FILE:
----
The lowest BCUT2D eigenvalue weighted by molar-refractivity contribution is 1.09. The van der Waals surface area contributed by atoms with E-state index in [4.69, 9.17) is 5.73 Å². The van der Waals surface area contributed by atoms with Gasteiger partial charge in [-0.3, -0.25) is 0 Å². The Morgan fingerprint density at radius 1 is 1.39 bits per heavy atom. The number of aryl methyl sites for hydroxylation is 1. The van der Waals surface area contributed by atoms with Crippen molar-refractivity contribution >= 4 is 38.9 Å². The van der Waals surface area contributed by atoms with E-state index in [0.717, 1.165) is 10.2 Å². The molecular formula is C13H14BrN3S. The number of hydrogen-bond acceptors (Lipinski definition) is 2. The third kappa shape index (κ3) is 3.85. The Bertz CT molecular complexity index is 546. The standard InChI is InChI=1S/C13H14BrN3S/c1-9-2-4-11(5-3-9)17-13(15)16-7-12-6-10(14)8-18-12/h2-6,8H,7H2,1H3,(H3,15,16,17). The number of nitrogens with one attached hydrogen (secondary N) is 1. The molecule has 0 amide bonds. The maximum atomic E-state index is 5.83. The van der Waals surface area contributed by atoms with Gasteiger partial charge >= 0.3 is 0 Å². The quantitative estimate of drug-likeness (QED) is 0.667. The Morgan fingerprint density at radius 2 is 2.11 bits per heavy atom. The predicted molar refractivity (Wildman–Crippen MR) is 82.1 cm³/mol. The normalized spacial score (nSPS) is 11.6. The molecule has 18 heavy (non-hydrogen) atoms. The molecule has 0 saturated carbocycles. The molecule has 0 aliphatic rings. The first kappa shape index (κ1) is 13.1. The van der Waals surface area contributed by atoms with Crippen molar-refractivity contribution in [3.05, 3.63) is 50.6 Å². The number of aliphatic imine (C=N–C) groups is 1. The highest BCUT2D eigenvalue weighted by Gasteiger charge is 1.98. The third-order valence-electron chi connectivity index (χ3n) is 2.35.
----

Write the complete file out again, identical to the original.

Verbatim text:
The lowest BCUT2D eigenvalue weighted by molar-refractivity contribution is 1.09. The van der Waals surface area contributed by atoms with E-state index in [4.69, 9.17) is 5.73 Å². The van der Waals surface area contributed by atoms with Gasteiger partial charge in [-0.3, -0.25) is 0 Å². The Morgan fingerprint density at radius 1 is 1.39 bits per heavy atom. The number of aryl methyl sites for hydroxylation is 1. The van der Waals surface area contributed by atoms with Crippen molar-refractivity contribution >= 4 is 38.9 Å². The van der Waals surface area contributed by atoms with E-state index in [0.717, 1.165) is 10.2 Å². The molecular formula is C13H14BrN3S. The number of hydrogen-bond acceptors (Lipinski definition) is 2. The third kappa shape index (κ3) is 3.85. The Bertz CT molecular complexity index is 546. The standard InChI is InChI=1S/C13H14BrN3S/c1-9-2-4-11(5-3-9)17-13(15)16-7-12-6-10(14)8-18-12/h2-6,8H,7H2,1H3,(H3,15,16,17). The number of nitrogens with one attached hydrogen (secondary N) is 1. The molecule has 0 amide bonds. The maximum atomic E-state index is 5.83. The van der Waals surface area contributed by atoms with Gasteiger partial charge >= 0.3 is 0 Å². The quantitative estimate of drug-likeness (QED) is 0.667. The Morgan fingerprint density at radius 2 is 2.11 bits per heavy atom. The predicted molar refractivity (Wildman–Crippen MR) is 82.1 cm³/mol. The normalized spacial score (nSPS) is 11.6. The molecule has 18 heavy (non-hydrogen) atoms. The molecule has 0 saturated carbocycles. The molecule has 0 aliphatic rings. The first kappa shape index (κ1) is 13.1. The van der Waals surface area contributed by atoms with Crippen molar-refractivity contribution in [3.05, 3.63) is 50.6 Å². The number of aliphatic imine (C=N–C) groups is 1. The highest BCUT2D eigenvalue weighted by Gasteiger charge is 1.98. The third-order valence-electron chi connectivity index (χ3n) is 2.35.